I’ve always been for OU no matter where I was. I would be the only one fighting, at Thanksgiving, for the Sooners.
The Williams’ clan invested their lives in sports, but a renegade trio, led by older sister, LaQuinta, broke free of the family’s gridiron tradition and took up hoops.
“Growing up, I sat on multiple bleachers, screaming for football teams. My sister, my cousin Reggie and I, we were the only ones who played basketball. The rest of the boys played football.
“Probably my sister’s first nationals trip -- that is probably when I first wanted to start playing. Because I didn’t know you could go that far and that they had a tournament that was that big. We went to Kansas City, Missouri. I thought that was pretty cool. It was a lot of fun and then you got to play basketball all day. So I thought I could do that.”
Kaylon finally had the chance to play basketball as a fifth grader in Tulsa. It wasn’t natural from the start.
“I used to kick my leg up when I shot my free throws. It looked so much fun! But I didn’t realize the technique part of it that would be hard to pick up. I just thought you were supposed to aim at the rim. I aimed at the rim, but I just didn’t make anything.”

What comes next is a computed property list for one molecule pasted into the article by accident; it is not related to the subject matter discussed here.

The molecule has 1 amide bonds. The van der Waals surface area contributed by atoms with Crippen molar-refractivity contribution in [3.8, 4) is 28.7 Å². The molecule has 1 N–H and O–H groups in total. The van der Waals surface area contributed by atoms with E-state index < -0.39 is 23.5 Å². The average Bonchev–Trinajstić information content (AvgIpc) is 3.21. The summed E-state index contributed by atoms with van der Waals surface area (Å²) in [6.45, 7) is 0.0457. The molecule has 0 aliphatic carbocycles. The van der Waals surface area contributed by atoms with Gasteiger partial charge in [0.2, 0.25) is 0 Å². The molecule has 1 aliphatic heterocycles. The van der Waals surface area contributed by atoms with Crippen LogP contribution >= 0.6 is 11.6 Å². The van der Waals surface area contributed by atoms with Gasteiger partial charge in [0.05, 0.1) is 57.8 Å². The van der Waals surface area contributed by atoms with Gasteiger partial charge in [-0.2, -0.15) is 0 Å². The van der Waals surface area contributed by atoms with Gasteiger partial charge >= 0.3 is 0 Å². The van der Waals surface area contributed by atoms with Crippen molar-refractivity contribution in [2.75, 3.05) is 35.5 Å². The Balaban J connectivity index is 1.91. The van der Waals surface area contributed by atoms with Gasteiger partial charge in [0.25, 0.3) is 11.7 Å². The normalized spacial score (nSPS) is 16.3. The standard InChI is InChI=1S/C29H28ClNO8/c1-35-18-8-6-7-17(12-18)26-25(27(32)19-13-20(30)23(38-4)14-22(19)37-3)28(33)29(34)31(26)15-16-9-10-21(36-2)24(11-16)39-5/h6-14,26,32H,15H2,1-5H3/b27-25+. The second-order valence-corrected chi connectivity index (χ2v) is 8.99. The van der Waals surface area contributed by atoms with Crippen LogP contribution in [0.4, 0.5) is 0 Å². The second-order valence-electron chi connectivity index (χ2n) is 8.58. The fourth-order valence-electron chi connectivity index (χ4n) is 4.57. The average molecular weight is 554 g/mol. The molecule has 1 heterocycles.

Kaylon’s father, DeWayne began teaching her dribbling drills and the basic fundamentals. Between sixth and seventh grade, DeWayne changed football coaching jobs and the family moved to Edmond. When Kaylon decided against attending Edmond schools, she found a natural fit at Midwest City.
“I had a choice to go to Edmond Santa Fe or find somewhere else. I didn’t want to go to Edmond because my sister played up there and she said you want to create your own identity when you play basketball.
“A lot of the girls I played AAU with went to Midwest City. Actually, when I was getting ready to go there, dad was there coaching football. I didn’t get to play my freshman year because my hardship didn’t go through, but I had a lot of fun. I got to learn and watch. Coach Griffin taught me a lot.”
Just like she studied her sister, Kaylon studied the older girls in high school. Midwest City was full of mentors: Mariah White became a three-year starter at Kansas State, Richa Jackson went to Duke and Rebecca Bryan, Autumn Huffman and Tarrington Oakes all made it to college rosters.